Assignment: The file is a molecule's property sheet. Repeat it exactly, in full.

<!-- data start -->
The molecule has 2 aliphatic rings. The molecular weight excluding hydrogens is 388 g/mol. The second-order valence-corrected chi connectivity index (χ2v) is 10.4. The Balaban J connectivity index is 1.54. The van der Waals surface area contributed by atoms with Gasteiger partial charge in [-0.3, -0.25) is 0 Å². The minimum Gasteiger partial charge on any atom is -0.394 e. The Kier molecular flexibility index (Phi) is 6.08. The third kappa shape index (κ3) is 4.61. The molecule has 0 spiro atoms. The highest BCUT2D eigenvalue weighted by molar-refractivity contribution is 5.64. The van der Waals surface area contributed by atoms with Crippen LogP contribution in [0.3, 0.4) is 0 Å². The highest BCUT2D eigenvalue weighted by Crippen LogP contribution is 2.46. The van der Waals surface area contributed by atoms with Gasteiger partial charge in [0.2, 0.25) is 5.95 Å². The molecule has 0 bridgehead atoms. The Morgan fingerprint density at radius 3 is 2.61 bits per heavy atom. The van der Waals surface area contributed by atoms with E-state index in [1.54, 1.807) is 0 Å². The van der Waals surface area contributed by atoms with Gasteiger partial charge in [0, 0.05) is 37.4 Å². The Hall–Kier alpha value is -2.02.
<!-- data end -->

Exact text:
The molecule has 2 aliphatic rings. The molecular weight excluding hydrogens is 388 g/mol. The second-order valence-corrected chi connectivity index (χ2v) is 10.4. The Balaban J connectivity index is 1.54. The van der Waals surface area contributed by atoms with Gasteiger partial charge in [-0.3, -0.25) is 0 Å². The minimum Gasteiger partial charge on any atom is -0.394 e. The Kier molecular flexibility index (Phi) is 6.08. The third kappa shape index (κ3) is 4.61. The molecule has 0 spiro atoms. The highest BCUT2D eigenvalue weighted by molar-refractivity contribution is 5.64. The van der Waals surface area contributed by atoms with Crippen LogP contribution in [0.3, 0.4) is 0 Å². The highest BCUT2D eigenvalue weighted by Crippen LogP contribution is 2.46. The van der Waals surface area contributed by atoms with Gasteiger partial charge in [0.2, 0.25) is 5.95 Å². The molecule has 0 bridgehead atoms. The Morgan fingerprint density at radius 3 is 2.61 bits per heavy atom. The van der Waals surface area contributed by atoms with E-state index in [1.54, 1.807) is 0 Å². The van der Waals surface area contributed by atoms with Gasteiger partial charge in [0, 0.05) is 37.4 Å². The Hall–Kier alpha value is -2.02.